5. There is an official NOAA presentation which goes through the NOAA Panel prediction for the previous Solar Cycle 24. It's worth having a look at https://www.swpc.noaa.gov/sites/default/files/images/u33/(1120) Biesecker Solar Cycle Update.pdf . It also mentions an 'early' expectation for Solar Cycle 25 - this document was last edited around 2016. Even though it mentions the polar fields precursor method as one of the 'main precursors', there are several other methods used, including the 'Spectral' method, which in hindsight was slightly more accurate in predicting the SC24 sunspot number than the polar fields method. The difference was about 10 sunspots. But the spectral method does not seem to have predictions before the SC23 era. It might be worth using this method in hindsight to see if predictions stack up. Looking briefly at the F10.7 Radio Flux (one spectral measure) since 1950, the solar minimums from 1950-2000 had a very similar solar flux value (~70-75 average) though some cycles were weaker (SC20) when this method would suggest that SC20 should have been a bit stronger, possibly at least as strong as SC23. Then there was a significant dip in 2007-08 which led to a weaker SC24. The SORCE data could be useful also, but I can see that it only goes back to 2004... I think the key thing about 'accepted method' is that the solar polar fields precursor method has been around for longer than the spectral method, and gained acceptance earlier. It can predict the upcoming solar cycles within a broad range time after time. While it is reasonably accurate, there may be newer and more complex methods nowadays that are more accurate (though they haven't gained acceptance over a long period). So over a long period the SPF precursor method has arguably been the most successful - even though for individual solar cycles other methods may have been more accurate individually. Also, it's worth noting that several 'Dynamo' models combine the solar polar fields, physics models and spectral measures. Furthermore, Leif Svalgaard himself was on the NOAA SC24 prediction panel. This panel was split 6-5 on a larger-smaller cycle, with the smaller one eventuating, and Leif Svalgaard at least correctly predicting it would be a smaller cycle using solar polar fields. In addition, the solar polar fields have now increased to an average value of 67, whereas around SC minimum in 2008 the max value was 61. (Can be seen on link in previous post) Sello (2019) also provides a literature review of the current predictions and predictive methods for SC25 that can be seen here https://www.researchgate.net/publication/331110677_Solar_cycle_activity_an_early_prediction_for_cycle_25. He quotes "Among predictors class one of the most efficient and the first physical based precursor is the Solar Polar Field Precursor Method developed by Schatten, Scherrer, Svalgaard et al. [1978]" Based on this information, it seems the solar polar fields method was at least one significant factor in the NOAA 'Panel' forecast this year that has been made for Solar Cycle 25. In any case, it's hard to predict exactly which method, panel or forecast will be the most successful for Solar Cycle 25 this early - though we can form an educated guess. As Sander said in another thread, we'll see what the result is in 3-5 years, and then there may be an even more accurate theory/method than the current ones.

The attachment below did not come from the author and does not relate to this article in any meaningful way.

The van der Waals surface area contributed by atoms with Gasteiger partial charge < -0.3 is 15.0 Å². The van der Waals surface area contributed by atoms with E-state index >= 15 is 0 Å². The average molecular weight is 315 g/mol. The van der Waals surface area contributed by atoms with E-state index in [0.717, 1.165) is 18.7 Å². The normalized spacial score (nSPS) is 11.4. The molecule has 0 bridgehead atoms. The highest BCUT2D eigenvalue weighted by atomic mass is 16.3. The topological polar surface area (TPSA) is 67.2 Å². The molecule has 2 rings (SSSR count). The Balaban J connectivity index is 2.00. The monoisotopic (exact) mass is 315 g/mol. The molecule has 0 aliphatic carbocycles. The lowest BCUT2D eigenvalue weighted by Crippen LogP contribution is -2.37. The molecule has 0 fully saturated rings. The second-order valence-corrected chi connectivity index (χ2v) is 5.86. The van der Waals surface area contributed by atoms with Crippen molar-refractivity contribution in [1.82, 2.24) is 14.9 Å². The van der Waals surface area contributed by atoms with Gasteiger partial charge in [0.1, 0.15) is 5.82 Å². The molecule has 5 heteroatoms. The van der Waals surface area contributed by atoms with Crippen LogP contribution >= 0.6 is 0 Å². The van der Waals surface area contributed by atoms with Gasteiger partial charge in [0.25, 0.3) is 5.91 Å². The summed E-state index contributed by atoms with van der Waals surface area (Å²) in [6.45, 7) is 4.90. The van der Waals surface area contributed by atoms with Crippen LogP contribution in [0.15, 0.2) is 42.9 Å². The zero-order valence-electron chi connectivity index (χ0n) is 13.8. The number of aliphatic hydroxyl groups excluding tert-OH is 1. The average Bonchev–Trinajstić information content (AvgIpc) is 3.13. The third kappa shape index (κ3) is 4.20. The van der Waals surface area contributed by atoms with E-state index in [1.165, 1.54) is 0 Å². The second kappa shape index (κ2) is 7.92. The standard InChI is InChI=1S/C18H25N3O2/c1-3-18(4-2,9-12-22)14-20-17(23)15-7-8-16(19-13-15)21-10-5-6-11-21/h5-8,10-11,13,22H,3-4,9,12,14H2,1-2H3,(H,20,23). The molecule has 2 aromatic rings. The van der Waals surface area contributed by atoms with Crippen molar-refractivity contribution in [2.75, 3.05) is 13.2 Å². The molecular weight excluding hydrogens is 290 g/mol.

6. Aurora in Toivakka, south-central Finland, that lasted for the best part of two nights. At times there was pulsations and very fast movement. Most intense phase was reached at 3:00 AM local time on Sunday morning 1st September.
  7. There is an accepted methodology called the solar cycle 'precursor method' scientists use when predicting solar cycles. Generally speaking, they are able to predict more accurately the size of the coming solar cycle once the solar minimum has passed, usually by 1-2 years. This method basically means that if the solar minimum phase was shorter (300-400 spotless days, or 1-2 years), then the following solar cycle will be more active than average. Likewise, if the solar minimum was longer (600-900 spotless days, 2-3 years) then the following solar cycle will be less active than average. This data and more is on the Belgian solar activity website spotless days page http://www.sidc.be/silso/spotless. The only drawback of this method is that it can only predict the solar cycle several years after the solar minimum. In terms of making earlier predictions (before the solar cycle minimum), the most successful theory so far has been developed by Stanford University solar physics professor Leif Svalgaard. This is the Solar Polar Fields method. At Stanford they have been monitoring the strength of the solar polar fields since 1976 and found that this can predict the coming solar cycle more accurately than other methods ahead of time. Basically, the stronger the solar polar fields are at solar minimum, the stronger the coming solar cycle will be, and vice versa. In this current solar minimum, the polar fields are a little stronger than at the previous solar minimum, but still weaker than other solar cycles. This has led Professor Svalgaard to predict that Solar Cycle 25 will be marginally stronger than the Solar Cycle 24 just passed. The solar polar fields method is also the one endorsed & used by NOAA for early predictions. The values of the solar polar fields can be monitored at the Stanford Wilcox Solar Observatory webpage http://wso.stanford.edu/Polar.html Below is a graph showing Svalgaard's prediction - and the related article is here https://tallbloke.wordpress.com/2018/06/09/leif-svalgaard-reveals-his-solar-cycle-25-prediction-at-last/ And here is a statement from Leif Svalgaard http://lasp.colorado.edu/media/projects/SORCE/meetings/2018/Oral_Presentations/6_c_Svalgaard_Contri.pdf